A partnership between the Province and the City of Surrey is developing new strategies to help local manufacturers grow their operations and create good jobs.
With $125,832 in funding from the Province, the city has hired a research consultant to identify and address current labour market challenges within the sector and identify strategies to create more jobs to support industry.
An initial study commissioned jointly by the City of Surrey, Simon Fraser University and Kwantlen Polytechnic University found that the current size of the advanced manufacturing and innovation economy workforce in Surrey could grow by as much as 134% over the next decade.
Surrey is home to a wide range of manufacturing businesses, spanning from robotics and technology companies to machinery and furniture producers. The new study will focus on working with industry and local academic institutions to close the technical skill shortage in the sector, as well as address emerging skills requirements as a result of rapid and disruptive technological developments associated with the digitalization of B.C.’s economy.
By investing in forward-looking strategies today, it is possible to ensure that B.C. remains one of the most competitive jurisdictions in North America for technology talent and businesses. The study will also look at investment opportunities across the Lower Mainland, with a focus on Surrey. Research will be carried out through focus groups, expert interviews and literature review.
The City of Surrey has also partnered with its two local universities, Simon Fraser University and Kwantlen Polytechnic University on this project, which has the endorsement of the Canadian Manufacturers and Exporters Association. It is expected to be completed by April 2018.
This strategy is a Labour Market Partnership funded by the Employment Program of BC’s Community and Employer Partnerships program, which supports projects that share labour market information and increase employability throughout the province.
Shane Simpson, Minister of Social Development and Poverty Reduction –
“This project will help the city attract and retain skilled workers and it will give local manufacturing and innovation companies the opportunity to expand their operations and create good jobs in the region. I’m glad to be here today to formalize this partnership with the City of Surrey. We will keep making investments, working with partners across the province to create good jobs and build a sustainable economy that works for all of us.”
Bruce Ralston, Minister of Jobs, Trade and Technology, and MLA for Surrey-Whalley –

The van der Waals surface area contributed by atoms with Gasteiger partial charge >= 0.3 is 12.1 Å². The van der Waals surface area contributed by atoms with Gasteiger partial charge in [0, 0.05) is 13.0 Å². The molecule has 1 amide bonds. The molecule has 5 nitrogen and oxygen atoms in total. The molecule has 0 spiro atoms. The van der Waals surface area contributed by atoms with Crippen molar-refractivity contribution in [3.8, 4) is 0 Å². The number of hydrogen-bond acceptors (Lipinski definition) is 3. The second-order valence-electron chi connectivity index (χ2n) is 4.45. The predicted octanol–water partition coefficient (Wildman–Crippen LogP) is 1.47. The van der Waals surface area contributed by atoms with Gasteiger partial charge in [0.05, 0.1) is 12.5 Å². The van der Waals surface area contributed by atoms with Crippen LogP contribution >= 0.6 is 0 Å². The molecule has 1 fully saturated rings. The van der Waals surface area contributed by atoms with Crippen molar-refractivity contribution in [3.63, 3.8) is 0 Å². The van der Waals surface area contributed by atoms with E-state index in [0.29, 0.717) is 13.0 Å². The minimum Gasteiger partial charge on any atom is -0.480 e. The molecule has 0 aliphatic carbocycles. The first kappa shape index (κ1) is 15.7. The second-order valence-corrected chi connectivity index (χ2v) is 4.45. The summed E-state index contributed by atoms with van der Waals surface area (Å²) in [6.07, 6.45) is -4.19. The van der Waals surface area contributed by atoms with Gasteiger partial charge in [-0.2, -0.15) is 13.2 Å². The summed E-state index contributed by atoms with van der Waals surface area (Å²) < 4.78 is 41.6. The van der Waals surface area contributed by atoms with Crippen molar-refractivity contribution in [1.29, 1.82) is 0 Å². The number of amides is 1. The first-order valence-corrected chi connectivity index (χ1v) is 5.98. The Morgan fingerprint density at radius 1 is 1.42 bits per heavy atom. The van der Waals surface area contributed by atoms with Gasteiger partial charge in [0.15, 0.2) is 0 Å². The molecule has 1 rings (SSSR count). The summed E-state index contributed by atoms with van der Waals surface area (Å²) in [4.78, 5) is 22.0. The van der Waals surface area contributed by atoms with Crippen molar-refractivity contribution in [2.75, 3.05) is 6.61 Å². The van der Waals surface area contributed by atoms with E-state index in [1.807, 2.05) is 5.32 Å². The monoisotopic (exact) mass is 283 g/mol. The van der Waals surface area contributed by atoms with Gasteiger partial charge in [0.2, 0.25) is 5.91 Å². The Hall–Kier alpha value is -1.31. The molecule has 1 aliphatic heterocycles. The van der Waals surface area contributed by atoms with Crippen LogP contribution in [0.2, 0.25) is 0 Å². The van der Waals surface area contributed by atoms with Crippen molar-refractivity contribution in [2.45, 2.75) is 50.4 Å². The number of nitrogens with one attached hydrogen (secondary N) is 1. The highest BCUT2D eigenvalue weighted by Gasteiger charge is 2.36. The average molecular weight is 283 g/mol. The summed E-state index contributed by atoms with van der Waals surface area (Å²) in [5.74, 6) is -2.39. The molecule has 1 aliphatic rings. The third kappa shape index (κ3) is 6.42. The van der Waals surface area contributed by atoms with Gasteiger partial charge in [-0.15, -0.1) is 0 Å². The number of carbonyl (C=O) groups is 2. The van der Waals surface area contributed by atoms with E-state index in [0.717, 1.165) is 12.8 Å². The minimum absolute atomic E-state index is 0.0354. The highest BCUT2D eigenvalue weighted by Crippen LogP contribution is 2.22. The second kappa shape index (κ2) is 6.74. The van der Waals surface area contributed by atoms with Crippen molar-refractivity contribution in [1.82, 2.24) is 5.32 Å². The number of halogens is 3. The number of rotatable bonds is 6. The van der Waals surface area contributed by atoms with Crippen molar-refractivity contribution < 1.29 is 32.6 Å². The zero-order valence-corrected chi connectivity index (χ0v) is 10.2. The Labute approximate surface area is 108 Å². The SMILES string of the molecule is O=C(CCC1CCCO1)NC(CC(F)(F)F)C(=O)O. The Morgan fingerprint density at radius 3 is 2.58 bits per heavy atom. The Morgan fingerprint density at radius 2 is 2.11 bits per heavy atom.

“Part of my mandate is to establish our province as a preferred location for new and emerging technologies by supporting venture capital investment in B.C., and Surrey is a great place for that to happen. By funding projects like this, we are building a better B.C.”
Jagrup Brar, MLA for Surrey-Fleetwood –
“Our government is looking for new opportunities and ways we can support the growth of sustainable business across British Columbia. Surrey has the infrastructure in place to help the economy thrive, and this funding will help local companies create good jobs here in our community.”
Linda Hepner, mayor, City of Surrey –
“Transforming Surrey into a metropolitan centre means investing in ensuring our residents have the necessary skills to support the future of our city’s economic growth. With a third of our population under the age of 19, equipping our youth is of paramount importance. We welcome the Province’s support and are proud to partner with Simon Fraser University and Kwantlen Polytechnic University to develop industry-relevant and leading-edge training programs for our expanding population.”
Dan Reader, president, Murray Latta Progressive Machine –
“At Murray Latta Progressive Machine, we take pride in providing progressive and innovative solutions to our customers. Hiring skilled, experienced and certified tradespersons are important and very necessary for us. With rapid technological advancements in the manufacturing industry, upgrading our operations often means new skill-set requirements among our staff. Initiatives that can help us close skill gaps are valuable in maintaining our competitiveness in a rapidly changing industry.”
- Nearly 24,000 of Surrey’s labour force works in the manufacturing sector, almost 3% above the provincial average.
- The Canadian Manufacturers and Exporters Association reports manufacturing wages are 15% higher than the overall average for all industries.
- Manufacturing also provides a multiplier effect to the economy: every $1 of manufacturing generates $3 in total economic activity.
Community and Employer Partnerships: www.workbc.ca/CEP
WorkBC Employment Services Centres: www.workbccentres.ca
City of Surrey: www.surrey.ca